A Fiscal Cliff for Wind Energy?

Media Contacts

New Report Shows Wind Energy Leads to Huge Water Savings and Reductions in Global Warming Pollution

Environment Georgia

Atlanta, GA – Recent news highlighting low water levels in Lake Lanier have brought home the growing severity of the current drought in Georgia. While Gov. Deal has spent millions of dollars on reservoirs in recent months a new Environment Georgia Research & Policy Center Report has found that increased wind production around the country has already had a huge impact on the amount of water needed to cool traditional fossil fuel and nuclear power plants—the 120 million megawatt-hours (MWh) of wind electricity produced in 2011 saved 26 billion gallons of water, more than enough to meet the annual domestic use needs of a city the size of Boston.

The Environment Georgia Research & Policy Center report, Wind Power for a Cleaner America: Reducing Global Warming Pollution, Cutting Air Pollution, and Saving Water, touts wind energy’s environmental benefits to date, as well as future benefits if wind power continues to grow. Environment Georgia urged Congress to extend critical federal incentives for wind power—the renewable energy production tax credit and the offshore wind investment tax credit—before they expire at the end of the year.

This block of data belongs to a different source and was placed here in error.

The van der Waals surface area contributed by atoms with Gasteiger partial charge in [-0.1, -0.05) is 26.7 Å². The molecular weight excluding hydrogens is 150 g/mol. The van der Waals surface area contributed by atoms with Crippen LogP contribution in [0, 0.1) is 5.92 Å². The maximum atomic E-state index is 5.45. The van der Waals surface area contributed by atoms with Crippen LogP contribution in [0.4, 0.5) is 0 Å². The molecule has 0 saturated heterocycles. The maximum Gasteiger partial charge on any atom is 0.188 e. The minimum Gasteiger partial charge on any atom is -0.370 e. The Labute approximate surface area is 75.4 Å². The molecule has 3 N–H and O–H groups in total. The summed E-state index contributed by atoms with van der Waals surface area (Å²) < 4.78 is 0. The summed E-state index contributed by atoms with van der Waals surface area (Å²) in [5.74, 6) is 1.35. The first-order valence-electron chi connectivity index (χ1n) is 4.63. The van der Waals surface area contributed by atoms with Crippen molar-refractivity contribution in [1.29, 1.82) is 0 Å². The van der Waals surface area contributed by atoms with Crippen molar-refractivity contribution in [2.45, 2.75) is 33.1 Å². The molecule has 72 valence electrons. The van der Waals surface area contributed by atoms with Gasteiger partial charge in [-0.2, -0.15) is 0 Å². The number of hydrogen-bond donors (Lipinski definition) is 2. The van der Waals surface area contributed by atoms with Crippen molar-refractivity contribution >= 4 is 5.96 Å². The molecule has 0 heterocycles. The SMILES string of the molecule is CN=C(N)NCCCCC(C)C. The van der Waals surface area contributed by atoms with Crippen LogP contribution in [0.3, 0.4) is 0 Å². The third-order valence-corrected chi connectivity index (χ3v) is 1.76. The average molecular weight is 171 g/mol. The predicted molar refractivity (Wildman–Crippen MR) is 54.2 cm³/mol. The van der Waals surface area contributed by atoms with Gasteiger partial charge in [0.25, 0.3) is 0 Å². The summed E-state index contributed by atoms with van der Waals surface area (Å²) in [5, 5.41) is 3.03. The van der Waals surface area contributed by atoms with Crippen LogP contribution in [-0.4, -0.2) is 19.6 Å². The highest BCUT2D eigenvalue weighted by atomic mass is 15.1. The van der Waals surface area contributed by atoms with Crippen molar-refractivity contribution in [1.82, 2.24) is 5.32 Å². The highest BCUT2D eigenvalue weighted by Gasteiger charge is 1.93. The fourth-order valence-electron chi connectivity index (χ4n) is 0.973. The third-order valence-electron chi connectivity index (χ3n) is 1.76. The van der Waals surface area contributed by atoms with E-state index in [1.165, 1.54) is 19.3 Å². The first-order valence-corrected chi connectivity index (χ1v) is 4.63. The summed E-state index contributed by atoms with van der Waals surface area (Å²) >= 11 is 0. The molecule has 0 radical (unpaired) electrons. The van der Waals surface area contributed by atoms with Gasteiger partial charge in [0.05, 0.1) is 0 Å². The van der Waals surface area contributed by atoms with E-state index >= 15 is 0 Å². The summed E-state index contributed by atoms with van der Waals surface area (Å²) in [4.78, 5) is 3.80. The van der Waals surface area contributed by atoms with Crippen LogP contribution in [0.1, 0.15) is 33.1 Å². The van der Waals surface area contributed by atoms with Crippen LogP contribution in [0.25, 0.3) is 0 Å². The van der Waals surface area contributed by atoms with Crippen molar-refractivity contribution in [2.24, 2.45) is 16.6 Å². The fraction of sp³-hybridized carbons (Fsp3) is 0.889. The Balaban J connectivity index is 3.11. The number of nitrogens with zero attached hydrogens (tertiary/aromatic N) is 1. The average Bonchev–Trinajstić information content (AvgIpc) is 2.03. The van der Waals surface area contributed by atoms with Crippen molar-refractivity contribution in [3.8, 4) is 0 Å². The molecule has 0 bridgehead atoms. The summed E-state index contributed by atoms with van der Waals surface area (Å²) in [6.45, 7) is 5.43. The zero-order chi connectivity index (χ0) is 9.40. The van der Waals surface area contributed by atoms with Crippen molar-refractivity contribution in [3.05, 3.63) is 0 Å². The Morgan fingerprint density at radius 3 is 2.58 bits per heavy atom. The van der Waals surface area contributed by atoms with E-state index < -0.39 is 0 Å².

“States like Texas are on their way to meeting energy and water needs by building wind turbines,” said Jennette Gayer, Policy Advocate with Environment Georgia. “Georgia has several dozen power plants worth of wind power blowing off the coast, we could be meeting our energy needs and solving our water and air pollution problems at the same time.”

The report found that Texas, the number one wind energy producer in the country, generates a little over 30 million MWh/year, avoids over 17 million metric tons of carbon dioxide emissions and saves 6.54 billion gallons of water per year or enough water for 130,800 people.

Wind energy now powers nearly 13 million homes across the country and is on its way to being cost-competitive with traditional fossil fuels.  But the two key federal wind power incentives—the production tax credit (PTC) and the offshore wind investment tax credit (ITC)—expire at the end of the year. Without these credits, many planned wind farms will not be built, leaving health and environmental benefits for STATERs on the table.

 “We could see wind turbines off the cost of Georgia and continue on this path of cutting dangerous pollution and saving water if Congress acts now to extend critical wind incentives,” explained Gayer. “Our message to Congress is clear: Don’t throw wind power off the fiscal cliff.  Our clean air, water, and children’s future are too important to blow it now.”